Sunday, November 30, 2008

Why Steinbeck is Great

Read a Steinbeck book and you get one great quote after another such as:

"Laughter comes later, like wisdom teeth, and laughter at yourself comes last of all in a mad race with death, and sometimes it isn't in time." - from East of Eden

Wow, best laugh at oneself ASAP !!:):)

Friday, November 28, 2008


In this season of family and gatherings and good food we also make time for exploration...for being outdoors and close to the world that sustains us. Hope you all enjoyed a wonderful Thanksgiving. Here's our Thanksgiving photo journey of Eagle Marsh...

"I have come to terms with the future. From this day onward I will walk easy on the earth. Plant trees...Live in harmony with all creatures. I will restore the earth where I am. Use no more resources than I need. And listen, listen to what it is telling me." -M.J. Slim Hooey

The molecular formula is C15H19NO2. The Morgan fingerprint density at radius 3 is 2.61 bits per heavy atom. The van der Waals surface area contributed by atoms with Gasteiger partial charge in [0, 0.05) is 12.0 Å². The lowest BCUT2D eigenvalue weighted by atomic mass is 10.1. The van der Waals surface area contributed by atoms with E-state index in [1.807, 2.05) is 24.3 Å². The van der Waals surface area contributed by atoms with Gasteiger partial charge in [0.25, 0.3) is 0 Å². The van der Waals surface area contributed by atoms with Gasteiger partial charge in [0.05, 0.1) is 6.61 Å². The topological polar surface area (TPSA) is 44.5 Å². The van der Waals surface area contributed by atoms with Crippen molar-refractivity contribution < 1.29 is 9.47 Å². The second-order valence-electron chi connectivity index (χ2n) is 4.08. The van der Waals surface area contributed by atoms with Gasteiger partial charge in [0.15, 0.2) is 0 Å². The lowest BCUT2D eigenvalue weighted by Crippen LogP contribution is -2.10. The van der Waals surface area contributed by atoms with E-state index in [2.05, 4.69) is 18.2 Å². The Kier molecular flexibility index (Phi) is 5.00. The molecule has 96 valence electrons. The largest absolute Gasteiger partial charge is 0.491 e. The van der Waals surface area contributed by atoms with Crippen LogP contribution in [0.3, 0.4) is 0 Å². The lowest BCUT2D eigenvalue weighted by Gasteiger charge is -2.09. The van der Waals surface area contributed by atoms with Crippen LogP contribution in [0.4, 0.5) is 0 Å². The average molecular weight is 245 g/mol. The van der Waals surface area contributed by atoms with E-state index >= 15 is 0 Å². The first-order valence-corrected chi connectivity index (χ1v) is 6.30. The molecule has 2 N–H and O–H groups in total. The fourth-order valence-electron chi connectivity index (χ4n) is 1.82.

Wednesday, November 26, 2008

Carrots in November too...

In late August or early September (I can't remember which), I sowed a second round of carrots which we just dug up. We call the carrots baby carrots because they are small (probably due to shortening days), but they are some of the most perfect carrots we've even seen. We plan on making some vegetarian pot pies for Thanksgiving with our homegrown squash & onions and some purchased rice (& who knows what else) and figure these little carrots will make a great addition!

We grew two types of carrots this summer: Nantes Coreless Carrot from Seeds of Change and Dragon Carrot from Seed Savers Exchange. The Dragon Carrots are this most amazing purple on the outside while the inside remains yellow-orange. So beautiful and delicious!